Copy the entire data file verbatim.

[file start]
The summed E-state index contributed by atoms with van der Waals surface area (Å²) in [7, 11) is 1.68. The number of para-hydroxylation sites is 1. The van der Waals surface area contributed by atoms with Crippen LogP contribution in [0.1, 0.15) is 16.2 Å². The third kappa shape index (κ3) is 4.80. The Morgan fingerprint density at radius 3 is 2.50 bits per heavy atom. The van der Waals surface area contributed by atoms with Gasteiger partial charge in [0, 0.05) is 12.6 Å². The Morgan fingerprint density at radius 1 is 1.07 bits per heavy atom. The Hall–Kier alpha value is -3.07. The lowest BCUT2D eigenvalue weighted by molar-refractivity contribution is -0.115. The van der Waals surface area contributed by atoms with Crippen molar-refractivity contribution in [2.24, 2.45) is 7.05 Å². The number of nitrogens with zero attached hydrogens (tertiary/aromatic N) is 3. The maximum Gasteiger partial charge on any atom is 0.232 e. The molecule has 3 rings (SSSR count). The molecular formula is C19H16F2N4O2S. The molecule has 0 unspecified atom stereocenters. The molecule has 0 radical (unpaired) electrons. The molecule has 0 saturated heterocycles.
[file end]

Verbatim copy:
The summed E-state index contributed by atoms with van der Waals surface area (Å²) in [7, 11) is 1.68. The number of para-hydroxylation sites is 1. The van der Waals surface area contributed by atoms with Crippen LogP contribution in [0.1, 0.15) is 16.2 Å². The third kappa shape index (κ3) is 4.80. The Morgan fingerprint density at radius 3 is 2.50 bits per heavy atom. The van der Waals surface area contributed by atoms with Gasteiger partial charge in [0, 0.05) is 12.6 Å². The Morgan fingerprint density at radius 1 is 1.07 bits per heavy atom. The Hall–Kier alpha value is -3.07. The lowest BCUT2D eigenvalue weighted by molar-refractivity contribution is -0.115. The van der Waals surface area contributed by atoms with Crippen molar-refractivity contribution in [2.24, 2.45) is 7.05 Å². The number of nitrogens with zero attached hydrogens (tertiary/aromatic N) is 3. The maximum Gasteiger partial charge on any atom is 0.232 e. The molecule has 3 rings (SSSR count). The molecular formula is C19H16F2N4O2S. The molecule has 0 unspecified atom stereocenters. The molecule has 0 radical (unpaired) electrons. The molecule has 0 saturated heterocycles.